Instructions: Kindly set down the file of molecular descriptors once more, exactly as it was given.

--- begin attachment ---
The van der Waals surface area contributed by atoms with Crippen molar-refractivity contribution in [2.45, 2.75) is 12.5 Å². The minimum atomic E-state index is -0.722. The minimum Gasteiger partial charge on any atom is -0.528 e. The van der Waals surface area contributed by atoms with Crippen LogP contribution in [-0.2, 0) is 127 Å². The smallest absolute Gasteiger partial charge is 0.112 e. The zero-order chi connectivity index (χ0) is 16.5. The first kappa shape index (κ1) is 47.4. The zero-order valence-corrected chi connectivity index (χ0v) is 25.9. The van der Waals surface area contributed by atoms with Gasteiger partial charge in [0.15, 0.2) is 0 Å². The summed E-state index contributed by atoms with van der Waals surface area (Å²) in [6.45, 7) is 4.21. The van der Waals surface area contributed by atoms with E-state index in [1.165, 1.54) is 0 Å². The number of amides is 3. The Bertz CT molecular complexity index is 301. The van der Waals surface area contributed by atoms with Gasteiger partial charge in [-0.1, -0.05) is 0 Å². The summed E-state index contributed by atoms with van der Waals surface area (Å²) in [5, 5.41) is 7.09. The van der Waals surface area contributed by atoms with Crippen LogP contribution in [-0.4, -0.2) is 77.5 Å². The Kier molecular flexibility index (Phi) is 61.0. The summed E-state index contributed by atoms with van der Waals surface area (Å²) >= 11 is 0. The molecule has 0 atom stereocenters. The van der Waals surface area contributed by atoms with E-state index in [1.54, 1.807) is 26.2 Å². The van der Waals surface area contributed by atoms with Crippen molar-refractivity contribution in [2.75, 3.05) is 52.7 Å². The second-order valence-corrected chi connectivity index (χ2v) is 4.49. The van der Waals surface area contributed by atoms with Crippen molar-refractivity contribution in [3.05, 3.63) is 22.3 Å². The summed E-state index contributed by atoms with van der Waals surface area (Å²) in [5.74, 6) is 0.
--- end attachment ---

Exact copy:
The van der Waals surface area contributed by atoms with Crippen molar-refractivity contribution in [2.45, 2.75) is 12.5 Å². The minimum atomic E-state index is -0.722. The minimum Gasteiger partial charge on any atom is -0.528 e. The van der Waals surface area contributed by atoms with Crippen LogP contribution in [-0.2, 0) is 127 Å². The smallest absolute Gasteiger partial charge is 0.112 e. The zero-order chi connectivity index (χ0) is 16.5. The first kappa shape index (κ1) is 47.4. The zero-order valence-corrected chi connectivity index (χ0v) is 25.9. The van der Waals surface area contributed by atoms with Gasteiger partial charge in [0.15, 0.2) is 0 Å². The summed E-state index contributed by atoms with van der Waals surface area (Å²) in [6.45, 7) is 4.21. The van der Waals surface area contributed by atoms with E-state index in [1.165, 1.54) is 0 Å². The number of amides is 3. The Bertz CT molecular complexity index is 301. The van der Waals surface area contributed by atoms with Gasteiger partial charge in [-0.1, -0.05) is 0 Å². The summed E-state index contributed by atoms with van der Waals surface area (Å²) in [5, 5.41) is 7.09. The van der Waals surface area contributed by atoms with Crippen LogP contribution in [-0.4, -0.2) is 77.5 Å². The Kier molecular flexibility index (Phi) is 61.0. The summed E-state index contributed by atoms with van der Waals surface area (Å²) >= 11 is 0. The molecule has 0 atom stereocenters. The van der Waals surface area contributed by atoms with E-state index in [1.54, 1.807) is 26.2 Å². The van der Waals surface area contributed by atoms with Crippen molar-refractivity contribution in [2.75, 3.05) is 52.7 Å². The second-order valence-corrected chi connectivity index (χ2v) is 4.49. The van der Waals surface area contributed by atoms with Crippen molar-refractivity contribution in [3.05, 3.63) is 22.3 Å². The summed E-state index contributed by atoms with van der Waals surface area (Å²) in [5.74, 6) is 0.